It is essential that students consider how the choices that they make in school will affect their future career opportunities. This is why Rougemont’s Careers Education and Guidance (CEG) programme is designed to enable each individual student to have a clear understanding of the academic qualifications and personal qualities required to pursue their chosen career paths.
Careers education begins in Year 7 and continues through to Year 13. CEG is coordinated by the Careers Advisor Mr Hardwick and is delivered by a combination of Form Tutors, Senior Tutors and External Speakers. Staff are committed to providing detailed guidance on subject choices at GCSE and A level as well as giving comprehensive support during the application process to university.
Staff Responsible for CEG
Head of Careers Julian Hardwick
Higher Education Advisor Kathryn Benson-Dugdale
Head of Sixth Form Lesley Thickins
Careers Librarian Anna Clason-Thomas
Careers Guidance by Year
Careers Education and Guidance begins in Year 7 with an introductory talk to all students explaining the outline of the CEG programme at Rougemont in broad terms.
Students complete the first unit of ‘The Real Game’, a CEG resource which is carried out with form tutors during PSE lessons as a basic introduction to careers and the world of work. During the programme students find out about different careers and the attributes required for them, consider life choices and the consequences of the choices that they make, discuss how to budget and balance their finances, and consider their aspirations for life. All these are studied using different scenarios and activities.
Students complete the second unit of ‘The Real Game’ to further develop their understanding of life after school. Topics include producing a budget based on a typical salary for their chosen career, planning trips and holidays based around destinations that the student would like to visit, producing business cards for a chosen career, discussing gender issues in the workplace and designing their first CV.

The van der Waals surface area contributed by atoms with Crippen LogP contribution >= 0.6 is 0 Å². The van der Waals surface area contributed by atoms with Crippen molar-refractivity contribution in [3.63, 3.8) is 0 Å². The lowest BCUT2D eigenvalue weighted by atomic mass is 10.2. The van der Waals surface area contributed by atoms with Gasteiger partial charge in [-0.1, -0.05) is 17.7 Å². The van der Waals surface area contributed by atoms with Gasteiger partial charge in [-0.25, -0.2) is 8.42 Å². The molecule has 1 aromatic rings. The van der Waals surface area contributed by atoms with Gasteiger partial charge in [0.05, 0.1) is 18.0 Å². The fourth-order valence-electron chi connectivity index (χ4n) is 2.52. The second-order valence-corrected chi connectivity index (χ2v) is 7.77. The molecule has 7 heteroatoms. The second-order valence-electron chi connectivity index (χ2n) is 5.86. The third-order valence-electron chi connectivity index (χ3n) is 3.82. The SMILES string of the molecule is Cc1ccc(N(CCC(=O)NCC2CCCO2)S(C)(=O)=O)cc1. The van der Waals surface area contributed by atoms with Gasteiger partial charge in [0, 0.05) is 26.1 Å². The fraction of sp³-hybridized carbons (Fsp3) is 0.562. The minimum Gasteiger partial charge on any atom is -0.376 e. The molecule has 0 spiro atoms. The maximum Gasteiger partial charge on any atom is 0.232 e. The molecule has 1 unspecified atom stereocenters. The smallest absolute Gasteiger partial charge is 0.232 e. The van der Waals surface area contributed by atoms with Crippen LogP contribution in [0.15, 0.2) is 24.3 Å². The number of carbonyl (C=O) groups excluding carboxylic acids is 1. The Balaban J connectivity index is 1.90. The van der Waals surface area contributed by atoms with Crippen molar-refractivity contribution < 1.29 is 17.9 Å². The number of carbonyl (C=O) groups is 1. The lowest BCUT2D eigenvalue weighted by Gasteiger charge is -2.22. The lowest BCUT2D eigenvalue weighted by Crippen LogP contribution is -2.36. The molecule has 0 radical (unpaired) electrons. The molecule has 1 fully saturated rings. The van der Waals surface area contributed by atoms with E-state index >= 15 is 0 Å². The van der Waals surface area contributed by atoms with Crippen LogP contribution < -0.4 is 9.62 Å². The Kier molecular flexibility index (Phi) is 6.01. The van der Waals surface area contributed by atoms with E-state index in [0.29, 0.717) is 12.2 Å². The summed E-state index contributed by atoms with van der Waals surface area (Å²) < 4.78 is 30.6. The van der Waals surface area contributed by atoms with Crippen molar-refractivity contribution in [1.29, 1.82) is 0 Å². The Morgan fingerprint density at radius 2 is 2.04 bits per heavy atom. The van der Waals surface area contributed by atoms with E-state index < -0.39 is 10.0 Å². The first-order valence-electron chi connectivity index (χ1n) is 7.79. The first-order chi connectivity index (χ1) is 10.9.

Students in Year 8 are also given an introduction to the Careers Library and its resources.
The main aim of CEG in Year 9 is to enable pupils to choose the most suitable options for GCSE. This culminates in the Year 9 Conference which parents and pupils attend. Here subject teachers discuss GCSE option choices with individual pupils.
Early on in academic year students register with Careers Wales, the national careers information service which offers advice and guidance for all ages – linking education and business. This allows them to build their own Progress File online and access a huge amount of information on possible choices of careers.
Another event for Year 9 and 10 students in the spring term is the Dynamo Role Model Presentations. These are provided by locally based entrepreneurs who have built up their own companies and are keen to pass on their knowledge and experiences to the would-be entrepreneurs of tomorrow.
February 2013 saw the second annual Careers Fair, an event for Year 9 students in which representatives from various companies, former pupils and CEG advisors were in attendance to offer advice to students on a wide range of career options.
During PSE lessons in Year 10, students register at the Cascaid web site (www.cascaid.co.uk) and use the Kudos program to develop ideas about their future careers and produce their own action plan. This involves a detailed questionnaire which gives students ideas about the sorts of careers to which they may be most suited. They can then research their chosen careers using the Careerscape program.
Students also continue to use the Careers Wales website to build a Learning Pathway which they can regularly update throughout the year. There are various sections to complete including Personal Details and Interests, Skills, Goals, Qualifications, Work Experience and an e-Portfolio, which together form a detailed record of their achievements and aspirations.
In addition to the careers help and advice given to all pupils in Years 10 and 11, there are lectures in which external speakers from a wide range of professions and backgrounds give information and advice to pupils.